FCA Tweaks Chrysler 300, Dodge Charger And Jeep Cherokee Trims For 2018MY

Fiat Chrysler Automobiles will look to increase sales of the Chrysler 300, Dodge Charger and Jeep Cherokee by altering trim levels this fall.

According to ordering documents distributed to U.S. dealers and viewed by Automotive News, FCA will start by altering trims for the 2018 model year Chrysler 300.

Currently, the Chrysler 300 range starts with the Limited trim level, rises to the S and C and is topped by the C Platinum. For 2018, the entry-level variant will shift to the Touring trim and be followed by the Touring L, S, Limited and C.

For the 2018 Dodge Charger, the existing base SE will be ditched and consolidated with the current SXT. All-wheel drive Chargers will be sold under the GT AWD trim level.

Last, but not least, is the 2018 model year Jeep Cherokee. FCA will scrap the current entry-level Sport and replace it with the more luxurious Latitude grade, while a Latitude Plus will then be added to the family. Pricing for the Cherokee Latitude will also fall from the current $25,645 starting price, excluding delivery. to $24,395.


  • Jay

    So the S models with sans chrome where the entry level 300’s i had no idea but I do find them more attractive. I also figured painting the plastic bits body color costed more than chroming them..

  • Craig

    The 300 is still one of the best looking cars made. I’m not a huge fan of ‘six window sedans’. And I don’t like so-called ‘4-door coupes’ either.


  • carlbolt

    The 300 is a dinosaur. It uses a Mercedes E class platform at least three generation ago maybe four.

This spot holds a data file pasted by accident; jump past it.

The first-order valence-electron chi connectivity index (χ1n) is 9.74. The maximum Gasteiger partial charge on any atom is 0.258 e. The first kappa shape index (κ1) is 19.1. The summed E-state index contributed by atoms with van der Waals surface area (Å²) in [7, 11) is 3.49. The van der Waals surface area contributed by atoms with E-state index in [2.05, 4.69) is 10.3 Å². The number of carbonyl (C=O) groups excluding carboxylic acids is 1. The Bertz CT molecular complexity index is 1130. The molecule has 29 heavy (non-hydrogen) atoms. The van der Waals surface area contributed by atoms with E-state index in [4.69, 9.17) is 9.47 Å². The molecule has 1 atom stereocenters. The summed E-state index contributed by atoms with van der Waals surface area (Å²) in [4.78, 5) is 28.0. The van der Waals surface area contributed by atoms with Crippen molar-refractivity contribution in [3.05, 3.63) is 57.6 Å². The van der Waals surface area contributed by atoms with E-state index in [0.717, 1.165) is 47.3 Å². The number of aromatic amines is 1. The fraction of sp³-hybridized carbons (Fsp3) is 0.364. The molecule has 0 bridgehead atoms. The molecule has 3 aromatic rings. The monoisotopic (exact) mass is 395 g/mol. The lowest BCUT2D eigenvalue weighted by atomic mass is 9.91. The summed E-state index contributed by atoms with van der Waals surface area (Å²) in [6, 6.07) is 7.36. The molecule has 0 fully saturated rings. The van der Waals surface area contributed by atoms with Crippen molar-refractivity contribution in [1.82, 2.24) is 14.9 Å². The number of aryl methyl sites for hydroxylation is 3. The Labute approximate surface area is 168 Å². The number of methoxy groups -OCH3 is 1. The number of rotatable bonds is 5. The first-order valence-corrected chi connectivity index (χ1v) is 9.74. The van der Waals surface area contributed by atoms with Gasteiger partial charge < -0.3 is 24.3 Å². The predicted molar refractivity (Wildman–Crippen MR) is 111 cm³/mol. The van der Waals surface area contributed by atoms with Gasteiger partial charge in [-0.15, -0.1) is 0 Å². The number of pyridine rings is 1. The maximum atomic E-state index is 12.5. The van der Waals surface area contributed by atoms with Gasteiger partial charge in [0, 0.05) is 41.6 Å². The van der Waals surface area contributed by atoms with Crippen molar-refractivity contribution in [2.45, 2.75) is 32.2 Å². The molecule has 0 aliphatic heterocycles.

• Craig

      That’s not true anymore. Not since the 2011 model. Not even the transmissions come from MB anymore.

      • Bob White

        False, they still use the aging MB platform which dates back to the late 90’s.

        The Grand Cherokee also uses a MB platform, but it’s more current.

        • Craig

          From Automotive News – June 24, 2011

          “With so much attention focused on Sergio Marchionne and Fiat, the story behind the 2011, second-generation Chrysler 300 and Dodge Charger sedans has been lost. Neither car is a warmed-over version of the previous-generation sedan, merely dressed up with new sheet metal and a spiffed-up interior. And the Daimler link? With one exception, it’s gone, and that remaining connection is on its way out, too. When the first-generation 300 appeared in 2004, and when the Charger followed, much was made of the fact that the sedans shared a range of Mercedes-Benz E- and C-class components. The steering column, front seat frames, five-speed automatic transmission, rear suspension architecture and more came from the Mercedes parts bin. The collaboration was done to improve the perception of the 300 and Charger and allow some of Chrysler’s lineup to bask in the glow of Mercedes’ engineering excellence. It also was a way to cut product development costs because the parts already were engineered. Some 300 and Charger owners laughed they were getting a bit of a Mercedes for a Chrysler price.